Saturday, August 12, 2017

Eclipse visitors expected to overwhelm pockets of rural America

Eclipse craze has hit the nation, and in the West, where I live, I'm starting to hear a lot about the impact that eclipse tourism is going to have on rural communities.  One data point I heard is that the population of Wyoming is expected to double on August 21, eclipse day.  Of course, that's not saying a lot, one might say, given that the state's population is only about 585,000, and it's a big state (the 10th largest in land area) with lots of eclipse territory, so it won't take a lot for visitors to overwhelm residents.  

This piece on The Outline is datelined Glendo, Wyoming, population 205, a town that has run a crowdfunding campaign to help defray expenses (e.g., portable toilets, extra trash cans) associated with the anticipated tourism overload.  Here's an excerpt that highlights the rural angle on the eclipse.
The total solar eclipse, the first visible in the U.S. since 1918, has been named the “Great American Eclipse” and could shape up to be the country’s biggest temporary mass migration to see a natural event ever. And it is bringing rare economic opportunity and attention to small towns along the eclipse’s path of totality, or the area where the full eclipse will be viewable. 
Along with the potential to rake in significant tourist dollars comes the fear that small, rural communities do not have the infrastructure to accommodate an influx of visitors. At least one town, Glendo, Wyoming, is looking to crowdfunding for help. The town is home to 202 people and takes up less than half a square mile of land. But thanks to its prime solar eclipse viewing location, it is expecting 70,000 to 100,000 visitors. Town clerk Brenda Hagen has launched a GoFundMe campaign on behalf of Glendo to raise $20,000 to pay for sanitation expenses like portable toilets and trash cans. 
Like other rural eclipse hotspots Driggs, Idaho; Madras, Oregon; and Hopkinsville, Kentucky, Glendo residents have the opportunity to earn good money renting rooms, homes, and temporary campgrounds the night of the eclipse. What’s less sure for Glendo and communities like it is what the cleanup will look like and how many strangers will be willing to help. As of this writing, the town’s campaign has raised just over $3,000.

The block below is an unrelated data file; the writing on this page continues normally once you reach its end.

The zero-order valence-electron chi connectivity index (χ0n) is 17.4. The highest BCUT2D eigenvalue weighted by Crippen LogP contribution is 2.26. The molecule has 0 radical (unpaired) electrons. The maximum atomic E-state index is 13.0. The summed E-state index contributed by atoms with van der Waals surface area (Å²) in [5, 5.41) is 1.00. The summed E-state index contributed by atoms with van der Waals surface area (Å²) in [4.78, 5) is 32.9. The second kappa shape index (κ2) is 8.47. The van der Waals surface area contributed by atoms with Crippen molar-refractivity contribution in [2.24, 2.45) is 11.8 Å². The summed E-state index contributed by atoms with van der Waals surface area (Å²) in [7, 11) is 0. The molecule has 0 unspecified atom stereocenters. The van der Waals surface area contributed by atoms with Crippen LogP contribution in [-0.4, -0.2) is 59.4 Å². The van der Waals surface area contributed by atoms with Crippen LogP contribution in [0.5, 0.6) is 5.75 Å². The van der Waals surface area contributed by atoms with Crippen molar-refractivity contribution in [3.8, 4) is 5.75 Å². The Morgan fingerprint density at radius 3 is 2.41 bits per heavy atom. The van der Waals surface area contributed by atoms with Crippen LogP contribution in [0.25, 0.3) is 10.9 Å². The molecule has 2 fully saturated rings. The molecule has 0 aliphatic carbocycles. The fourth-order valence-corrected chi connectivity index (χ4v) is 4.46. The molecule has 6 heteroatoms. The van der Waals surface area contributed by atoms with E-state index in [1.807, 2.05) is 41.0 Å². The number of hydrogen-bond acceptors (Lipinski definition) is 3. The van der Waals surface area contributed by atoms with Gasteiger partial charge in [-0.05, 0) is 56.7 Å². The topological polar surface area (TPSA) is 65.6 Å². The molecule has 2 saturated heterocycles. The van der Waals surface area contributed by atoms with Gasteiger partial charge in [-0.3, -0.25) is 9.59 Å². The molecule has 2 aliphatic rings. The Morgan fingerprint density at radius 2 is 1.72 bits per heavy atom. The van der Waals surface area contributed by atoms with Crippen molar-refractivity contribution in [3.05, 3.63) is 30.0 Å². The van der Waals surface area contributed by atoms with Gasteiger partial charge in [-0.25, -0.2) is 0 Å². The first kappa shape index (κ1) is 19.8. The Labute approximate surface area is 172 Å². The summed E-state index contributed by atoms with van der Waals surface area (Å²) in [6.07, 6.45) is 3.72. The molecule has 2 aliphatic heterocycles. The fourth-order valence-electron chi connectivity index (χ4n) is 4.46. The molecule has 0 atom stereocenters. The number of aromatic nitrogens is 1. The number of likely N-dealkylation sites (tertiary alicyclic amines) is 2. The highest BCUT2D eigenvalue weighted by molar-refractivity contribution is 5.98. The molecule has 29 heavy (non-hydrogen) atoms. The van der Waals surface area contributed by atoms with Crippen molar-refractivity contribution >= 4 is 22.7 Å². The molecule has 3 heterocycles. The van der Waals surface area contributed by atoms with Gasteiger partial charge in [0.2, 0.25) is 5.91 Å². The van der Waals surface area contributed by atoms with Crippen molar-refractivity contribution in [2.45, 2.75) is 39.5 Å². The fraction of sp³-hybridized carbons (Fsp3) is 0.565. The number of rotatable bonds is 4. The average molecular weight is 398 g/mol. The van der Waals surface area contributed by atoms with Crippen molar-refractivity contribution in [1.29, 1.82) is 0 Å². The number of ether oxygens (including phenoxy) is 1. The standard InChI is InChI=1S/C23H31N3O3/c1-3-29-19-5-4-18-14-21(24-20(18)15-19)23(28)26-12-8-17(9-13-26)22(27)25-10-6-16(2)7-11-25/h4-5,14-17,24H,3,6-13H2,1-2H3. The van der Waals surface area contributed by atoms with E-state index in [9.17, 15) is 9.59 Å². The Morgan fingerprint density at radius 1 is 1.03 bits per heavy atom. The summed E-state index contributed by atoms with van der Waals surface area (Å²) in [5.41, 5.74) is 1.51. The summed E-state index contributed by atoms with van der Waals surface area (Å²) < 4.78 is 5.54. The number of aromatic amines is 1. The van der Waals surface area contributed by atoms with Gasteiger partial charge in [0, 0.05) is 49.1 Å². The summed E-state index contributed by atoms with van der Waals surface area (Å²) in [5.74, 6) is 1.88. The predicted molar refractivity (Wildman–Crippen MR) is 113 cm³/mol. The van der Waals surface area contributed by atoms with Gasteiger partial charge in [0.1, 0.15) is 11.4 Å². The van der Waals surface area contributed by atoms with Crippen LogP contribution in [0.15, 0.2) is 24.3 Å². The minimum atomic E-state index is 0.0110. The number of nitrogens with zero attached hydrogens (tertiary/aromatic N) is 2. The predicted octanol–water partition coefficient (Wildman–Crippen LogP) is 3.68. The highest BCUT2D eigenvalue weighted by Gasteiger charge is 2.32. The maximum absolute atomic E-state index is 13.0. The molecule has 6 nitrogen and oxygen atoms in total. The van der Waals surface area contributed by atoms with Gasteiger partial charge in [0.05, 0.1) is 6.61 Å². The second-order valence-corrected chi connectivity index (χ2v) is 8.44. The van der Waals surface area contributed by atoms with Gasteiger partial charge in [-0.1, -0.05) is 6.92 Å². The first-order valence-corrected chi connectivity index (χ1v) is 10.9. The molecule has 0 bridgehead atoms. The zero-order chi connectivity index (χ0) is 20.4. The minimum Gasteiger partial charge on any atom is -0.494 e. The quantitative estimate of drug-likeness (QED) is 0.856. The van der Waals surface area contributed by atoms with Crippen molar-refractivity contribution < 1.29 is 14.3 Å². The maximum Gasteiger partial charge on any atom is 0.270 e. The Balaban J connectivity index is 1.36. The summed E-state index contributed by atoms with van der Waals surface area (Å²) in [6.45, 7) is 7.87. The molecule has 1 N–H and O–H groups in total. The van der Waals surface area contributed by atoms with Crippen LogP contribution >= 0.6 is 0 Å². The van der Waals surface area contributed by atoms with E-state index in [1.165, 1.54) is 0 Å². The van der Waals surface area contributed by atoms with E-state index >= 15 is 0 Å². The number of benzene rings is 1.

I've also seen/heard a few stories featuring Carhenge, in rural Alliance, Nebraska, population 8,491.   Here's a story in the Denver Post, and here's one from NPR.  This is from the Denver Post:
Townspeople here in western Nebraska’s sandhills have been toiling for three years to get ready — right down to the logistics of diesel backup power and baking cookies for foreigners. 
They’re bracing for a potentially chaotic rush of people converging on the eclipse’s 67 mile-wide “path of totality,” which runs from Oregon beaches to South Carolina, spanning Wyoming and Nebraska. This ranks among the most accessible total eclipses ever, with an estimated 47 million Americans living within an hour of the shadow. Suddenly humans, whose ancestors feared eclipses as harbingers of disruption, are flocking like crazy to be in them. 
But no matter how much planning towns and cities do, the unexpected and irrational loom.
* * *
But for residents of Alliance, with its brick streets and 1880s buildings, the eclipse is emerging as a tangible and overwhelming reality requiring wide preparations. And, in an isolated rural town, mobilizing for a deluge of unknown guests is done with a sense of duty. 
The crowd will include visitors who think nothing of paying as much as $10 for a hamburger, Solar Eclipse Task Force co-chairperson Becci Thomas told residents last week at a final prep session. But merchants must not gouge, she said, repeating a civic warning leaders have been repeating for months. 
“This is your chance to shine,” she said. “You’re having company. Be as nice as you can.”
As for the piece on NPR, it said some of the same things, but particularly encouraged tourists to take advantage of the spreads of food that the churches in Alliance would no doubt have on offer.   Kevin Howard of the town's visitors bureau is quoted:
Howard says the town is planning concerts, a 30-team softball tournament, a Native American powwow, plus all the churches will put out their best spreads. "There's nothing better than a meal at the church," he says. "Those ladies put out the good stuff."
Like the Post reporter said, the folks in Alliance realize it's best to hope you can entice visitors back again, not to treat them as one-time prey.

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